MUMBAI: Real estate companies were the fifth largest buyers of space in print and radio in 2006.
AdEx India, an agency that tracks the advertising industry in India, says these firms bought the equivalent of 3,937 full-page ads in mainstream papers and 1,51,700 ten-second spots on radio, the equivalent of 17.5 days. The agency has not put a rupee-value to this number. In terms of market share, real estate firms accounted for 4.1% of print advertising and 6.3% of radio advertising in 2006.
A booming real estate market coupled with several developers using the opportunity to tap the equity market was responsible for this. In 2005, AdEx says, real estate firms bought the equivalent of 2,387 full-page ads in newspapers and six days of spots on radio.
Real estate developers have long pitched their wares through hoardings and local editions of newspapers. “The most that developers did was to advertise on a billboard or two around the property that was up for sale,” Madison Outdoor Media Solutions CEO Soumitra Bhattacharya says.
Over the past few years, the real estate business has become more mainstream: in many cases, the target audience of potential buyers could be anywhere in the city where the property is being developed warranting ads in mainline dailies; in others, especially when the properties being sold are high-end ones, the target could be in any of India’s large cities.
The emergence of real estate assets as an investment class has also meant that individuals are increasingly starting to buy properties in cities where they don’t live currently and probably never will, purely as an investment.
“Over the past few years, there has been a substantial growth in business,” says Niranjan Hiranandani, the managing director of Hiranandani Constructions, one of Mumbai’s largest developers, adding that this has taken the firm’s advertising into more mainstream channels.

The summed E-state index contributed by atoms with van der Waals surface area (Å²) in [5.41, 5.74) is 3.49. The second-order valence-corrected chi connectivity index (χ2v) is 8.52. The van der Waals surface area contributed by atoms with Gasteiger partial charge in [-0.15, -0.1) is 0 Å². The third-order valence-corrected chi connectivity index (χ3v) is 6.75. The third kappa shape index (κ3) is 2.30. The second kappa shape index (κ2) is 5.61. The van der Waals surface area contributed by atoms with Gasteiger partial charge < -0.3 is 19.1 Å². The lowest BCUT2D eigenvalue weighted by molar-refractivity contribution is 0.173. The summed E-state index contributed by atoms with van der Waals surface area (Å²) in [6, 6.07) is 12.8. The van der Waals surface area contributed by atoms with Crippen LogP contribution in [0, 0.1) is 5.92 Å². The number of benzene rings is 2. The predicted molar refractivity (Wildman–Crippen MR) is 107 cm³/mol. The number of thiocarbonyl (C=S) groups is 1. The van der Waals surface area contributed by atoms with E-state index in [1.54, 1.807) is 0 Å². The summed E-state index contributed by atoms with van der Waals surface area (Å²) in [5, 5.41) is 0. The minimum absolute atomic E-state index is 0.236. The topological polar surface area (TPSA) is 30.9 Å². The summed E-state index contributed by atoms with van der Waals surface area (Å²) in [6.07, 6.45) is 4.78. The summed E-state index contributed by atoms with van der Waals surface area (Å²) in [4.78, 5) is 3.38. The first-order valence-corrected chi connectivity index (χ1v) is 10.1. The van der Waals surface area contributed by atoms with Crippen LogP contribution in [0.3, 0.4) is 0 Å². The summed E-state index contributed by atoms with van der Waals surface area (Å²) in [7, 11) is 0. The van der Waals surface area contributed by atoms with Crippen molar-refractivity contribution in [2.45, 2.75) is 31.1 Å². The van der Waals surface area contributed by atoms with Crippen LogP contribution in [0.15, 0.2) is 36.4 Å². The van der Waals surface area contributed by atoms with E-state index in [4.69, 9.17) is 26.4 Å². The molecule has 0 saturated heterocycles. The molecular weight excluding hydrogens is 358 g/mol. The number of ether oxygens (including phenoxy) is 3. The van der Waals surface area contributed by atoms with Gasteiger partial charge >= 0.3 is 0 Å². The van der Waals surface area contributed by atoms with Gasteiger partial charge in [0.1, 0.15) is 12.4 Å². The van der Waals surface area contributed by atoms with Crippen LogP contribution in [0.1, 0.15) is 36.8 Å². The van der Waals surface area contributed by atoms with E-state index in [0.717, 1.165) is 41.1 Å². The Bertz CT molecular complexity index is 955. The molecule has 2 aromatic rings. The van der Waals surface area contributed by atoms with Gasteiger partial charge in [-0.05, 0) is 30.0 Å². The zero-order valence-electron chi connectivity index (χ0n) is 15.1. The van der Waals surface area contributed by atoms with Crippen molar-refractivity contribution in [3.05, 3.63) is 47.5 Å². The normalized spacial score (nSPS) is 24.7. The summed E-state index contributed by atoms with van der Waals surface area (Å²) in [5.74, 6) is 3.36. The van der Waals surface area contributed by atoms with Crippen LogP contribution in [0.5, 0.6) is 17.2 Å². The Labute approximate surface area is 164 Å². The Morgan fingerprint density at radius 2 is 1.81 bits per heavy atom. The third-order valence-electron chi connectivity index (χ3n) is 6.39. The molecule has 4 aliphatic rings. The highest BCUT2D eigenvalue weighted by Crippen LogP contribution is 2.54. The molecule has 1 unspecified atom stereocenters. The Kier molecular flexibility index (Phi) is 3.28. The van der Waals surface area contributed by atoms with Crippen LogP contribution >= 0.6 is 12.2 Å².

That may have also been prompted by the need to create brands, says Siddhartha Mukherjee, the director of communications at TAM Research which runs AdEx India.
Hiranandani does not buy that argument. According to him, only 10% of the industry’s ad spend goes towards brand building. The rest, he says, is about new projects.
Some brand building initiatives of real estate firms are also driven by the need to raise funds from the market. “The recent spurt in advertising space and time (bought by real estate firms) is driven by IPOs,” says Vinod Rohira, a director of sales and marketing at K. Raheja Corp, a real-estate developer. DLF Ltd, one of the country’s largest real-estate developers, will soon announce the timing of its IPO. “Only the big guns have started firing with their IPOs,” says Madison’s Bhattacharya, “but I am sure smaller players will start soon.”
Parsvnath Builders, a Delhi-based developer that came out with an IPO in October 2006, advertised through radio, newspapers, television channels, and hoardings in the run-up to its offer. Even then, claims Pradeep Jain, the company’s chairman, Parsvnath’s advertising efforts were more focused than those of companies in other businesses. “After all, it’s real estate we’re selling, not toothpaste,” he says.